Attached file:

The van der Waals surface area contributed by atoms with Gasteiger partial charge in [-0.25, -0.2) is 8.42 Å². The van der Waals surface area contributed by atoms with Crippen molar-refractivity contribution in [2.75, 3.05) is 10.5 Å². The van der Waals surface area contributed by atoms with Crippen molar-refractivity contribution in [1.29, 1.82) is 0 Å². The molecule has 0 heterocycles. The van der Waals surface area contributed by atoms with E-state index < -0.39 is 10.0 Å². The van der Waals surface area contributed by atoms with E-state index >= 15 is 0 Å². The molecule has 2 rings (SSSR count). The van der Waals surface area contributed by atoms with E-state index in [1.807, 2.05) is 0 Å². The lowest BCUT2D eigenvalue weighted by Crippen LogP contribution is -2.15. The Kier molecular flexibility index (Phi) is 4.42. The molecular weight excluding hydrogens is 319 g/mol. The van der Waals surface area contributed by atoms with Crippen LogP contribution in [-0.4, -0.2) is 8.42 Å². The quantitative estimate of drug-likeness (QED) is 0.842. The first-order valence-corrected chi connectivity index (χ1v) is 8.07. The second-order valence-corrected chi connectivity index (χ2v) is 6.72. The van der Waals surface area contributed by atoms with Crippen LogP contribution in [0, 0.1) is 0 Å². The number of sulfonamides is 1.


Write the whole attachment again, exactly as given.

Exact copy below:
The van der Waals surface area contributed by atoms with Gasteiger partial charge in [-0.25, -0.2) is 8.42 Å². The van der Waals surface area contributed by atoms with Crippen molar-refractivity contribution in [2.75, 3.05) is 10.5 Å². The van der Waals surface area contributed by atoms with Crippen molar-refractivity contribution in [1.29, 1.82) is 0 Å². The molecule has 0 heterocycles. The van der Waals surface area contributed by atoms with E-state index < -0.39 is 10.0 Å². The van der Waals surface area contributed by atoms with E-state index >= 15 is 0 Å². The molecule has 2 rings (SSSR count). The van der Waals surface area contributed by atoms with E-state index in [1.807, 2.05) is 0 Å². The lowest BCUT2D eigenvalue weighted by Crippen LogP contribution is -2.15. The Kier molecular flexibility index (Phi) is 4.42. The molecular weight excluding hydrogens is 319 g/mol. The van der Waals surface area contributed by atoms with Crippen LogP contribution in [-0.4, -0.2) is 8.42 Å². The quantitative estimate of drug-likeness (QED) is 0.842. The first-order valence-corrected chi connectivity index (χ1v) is 8.07. The second-order valence-corrected chi connectivity index (χ2v) is 6.72. The van der Waals surface area contributed by atoms with Crippen LogP contribution in [0, 0.1) is 0 Å². The number of sulfonamides is 1.